My favorite dialogue from The Camel Bookmobile by Masha Hamilton is this speech by Mr. Abasi, a Kenyan librarian who is charged with helping an American librarian, Fi Sweeny, administrate the camel bookmobile project. This is Abasi's response to the project:
"The facts you have in front of you --- the number of patrons reached, the titles of the most popular books, the cost per patron--- do very little to reflect the human costs of bringing a library on the backs of camels to people like this. These people live hard lives by ancient values, and they're proud of htat. They've developed a philosophy to deal with drought and death. When we arrive from the outside and insist that they learn to read --- books that, as it turns out, are mostly about very different places and concerns --- we confuse them. Possibly even undermine them. I think Miss Sweeny will tell you that their young are as sharp as any. And their elders may be wiser. Compared with them, after all, we of the settled, literate society have a kind of inflexibility. So your project raises question. Do they want to be part of what you call the 'larger world'? And whom should be teaching whom?" (Hamilton, 294-95)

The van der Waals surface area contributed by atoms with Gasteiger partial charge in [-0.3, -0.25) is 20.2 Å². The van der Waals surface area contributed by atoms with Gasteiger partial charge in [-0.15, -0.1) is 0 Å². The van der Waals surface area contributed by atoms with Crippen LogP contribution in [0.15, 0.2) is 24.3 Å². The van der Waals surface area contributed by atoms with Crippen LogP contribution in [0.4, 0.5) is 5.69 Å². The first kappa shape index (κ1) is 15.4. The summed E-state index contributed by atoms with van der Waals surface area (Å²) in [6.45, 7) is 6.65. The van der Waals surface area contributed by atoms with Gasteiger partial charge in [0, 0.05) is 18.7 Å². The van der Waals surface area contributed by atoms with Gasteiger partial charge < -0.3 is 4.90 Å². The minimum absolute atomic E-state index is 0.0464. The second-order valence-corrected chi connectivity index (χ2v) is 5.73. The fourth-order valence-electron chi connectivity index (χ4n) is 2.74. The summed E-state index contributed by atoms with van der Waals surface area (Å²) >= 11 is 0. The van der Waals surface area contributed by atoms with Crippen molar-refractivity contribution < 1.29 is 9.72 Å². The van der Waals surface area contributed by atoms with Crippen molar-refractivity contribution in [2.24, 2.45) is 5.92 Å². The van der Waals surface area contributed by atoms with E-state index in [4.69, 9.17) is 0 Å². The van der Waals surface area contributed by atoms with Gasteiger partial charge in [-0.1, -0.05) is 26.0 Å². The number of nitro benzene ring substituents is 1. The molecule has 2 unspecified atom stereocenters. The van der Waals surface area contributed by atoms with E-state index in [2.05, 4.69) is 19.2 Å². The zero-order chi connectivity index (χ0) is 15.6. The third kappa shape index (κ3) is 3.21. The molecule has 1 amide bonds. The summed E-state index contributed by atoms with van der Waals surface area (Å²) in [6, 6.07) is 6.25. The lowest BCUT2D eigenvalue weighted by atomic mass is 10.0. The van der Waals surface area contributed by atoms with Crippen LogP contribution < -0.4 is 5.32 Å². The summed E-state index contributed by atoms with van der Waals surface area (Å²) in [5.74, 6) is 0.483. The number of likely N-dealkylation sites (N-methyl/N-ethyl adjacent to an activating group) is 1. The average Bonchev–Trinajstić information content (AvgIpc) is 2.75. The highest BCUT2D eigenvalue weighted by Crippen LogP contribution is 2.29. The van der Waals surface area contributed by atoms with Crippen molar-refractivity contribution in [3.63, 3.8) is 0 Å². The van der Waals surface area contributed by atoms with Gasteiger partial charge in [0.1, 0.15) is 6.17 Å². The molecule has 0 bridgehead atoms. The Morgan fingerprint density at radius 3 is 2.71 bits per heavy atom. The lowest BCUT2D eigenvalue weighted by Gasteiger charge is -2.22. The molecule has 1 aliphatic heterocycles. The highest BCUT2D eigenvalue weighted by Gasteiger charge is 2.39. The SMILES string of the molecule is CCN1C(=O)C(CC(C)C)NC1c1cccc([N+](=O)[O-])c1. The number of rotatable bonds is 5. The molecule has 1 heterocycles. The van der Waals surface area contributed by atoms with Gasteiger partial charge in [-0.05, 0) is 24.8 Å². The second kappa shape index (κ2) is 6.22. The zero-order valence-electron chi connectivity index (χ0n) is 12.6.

I've been thinking a lot about arrogance these days. I wonder if we've become so arrrogant that we've lost the ability to honor and learn from other cultures, even those we perceive as backward or behind, for fear of falling behind ourselves. Whom should be teaching whom? I suppose the answer is everyone.